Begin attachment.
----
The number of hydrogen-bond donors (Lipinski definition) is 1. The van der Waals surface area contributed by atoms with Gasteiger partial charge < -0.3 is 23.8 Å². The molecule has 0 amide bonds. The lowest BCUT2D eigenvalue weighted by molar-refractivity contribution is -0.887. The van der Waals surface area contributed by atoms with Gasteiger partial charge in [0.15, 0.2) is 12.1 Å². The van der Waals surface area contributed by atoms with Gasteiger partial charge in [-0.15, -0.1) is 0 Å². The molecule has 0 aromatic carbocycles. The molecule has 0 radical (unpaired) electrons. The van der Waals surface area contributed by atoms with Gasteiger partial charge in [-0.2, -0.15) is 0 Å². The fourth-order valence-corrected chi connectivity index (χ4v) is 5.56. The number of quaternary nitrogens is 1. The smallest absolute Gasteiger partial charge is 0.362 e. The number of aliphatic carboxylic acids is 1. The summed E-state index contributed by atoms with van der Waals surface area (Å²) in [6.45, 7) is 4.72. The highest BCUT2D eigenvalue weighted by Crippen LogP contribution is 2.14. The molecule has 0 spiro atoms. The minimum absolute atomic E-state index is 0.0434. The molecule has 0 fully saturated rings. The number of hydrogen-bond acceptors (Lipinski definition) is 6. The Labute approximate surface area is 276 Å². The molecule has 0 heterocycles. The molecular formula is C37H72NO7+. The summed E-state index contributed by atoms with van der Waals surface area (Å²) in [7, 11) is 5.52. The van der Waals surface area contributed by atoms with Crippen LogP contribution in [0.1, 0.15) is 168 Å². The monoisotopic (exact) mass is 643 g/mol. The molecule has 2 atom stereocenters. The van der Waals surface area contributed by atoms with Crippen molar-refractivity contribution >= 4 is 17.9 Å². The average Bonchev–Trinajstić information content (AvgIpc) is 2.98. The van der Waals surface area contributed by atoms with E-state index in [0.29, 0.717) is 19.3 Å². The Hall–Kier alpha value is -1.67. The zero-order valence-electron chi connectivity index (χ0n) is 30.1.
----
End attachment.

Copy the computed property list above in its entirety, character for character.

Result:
The number of hydrogen-bond donors (Lipinski definition) is 1. The van der Waals surface area contributed by atoms with Gasteiger partial charge < -0.3 is 23.8 Å². The molecule has 0 amide bonds. The lowest BCUT2D eigenvalue weighted by molar-refractivity contribution is -0.887. The van der Waals surface area contributed by atoms with Gasteiger partial charge in [0.15, 0.2) is 12.1 Å². The van der Waals surface area contributed by atoms with Gasteiger partial charge in [-0.15, -0.1) is 0 Å². The molecule has 0 aromatic carbocycles. The molecule has 0 radical (unpaired) electrons. The van der Waals surface area contributed by atoms with Gasteiger partial charge in [-0.2, -0.15) is 0 Å². The fourth-order valence-corrected chi connectivity index (χ4v) is 5.56. The number of quaternary nitrogens is 1. The smallest absolute Gasteiger partial charge is 0.362 e. The number of aliphatic carboxylic acids is 1. The summed E-state index contributed by atoms with van der Waals surface area (Å²) in [6.45, 7) is 4.72. The highest BCUT2D eigenvalue weighted by Crippen LogP contribution is 2.14. The molecule has 0 spiro atoms. The minimum absolute atomic E-state index is 0.0434. The molecule has 0 fully saturated rings. The number of hydrogen-bond acceptors (Lipinski definition) is 6. The Labute approximate surface area is 276 Å². The molecule has 0 heterocycles. The molecular formula is C37H72NO7+. The summed E-state index contributed by atoms with van der Waals surface area (Å²) in [7, 11) is 5.52. The van der Waals surface area contributed by atoms with Crippen LogP contribution in [0.1, 0.15) is 168 Å². The monoisotopic (exact) mass is 643 g/mol. The molecule has 2 atom stereocenters. The van der Waals surface area contributed by atoms with Crippen molar-refractivity contribution >= 4 is 17.9 Å². The average Bonchev–Trinajstić information content (AvgIpc) is 2.98. The van der Waals surface area contributed by atoms with E-state index in [0.29, 0.717) is 19.3 Å². The Hall–Kier alpha value is -1.67. The zero-order valence-electron chi connectivity index (χ0n) is 30.1.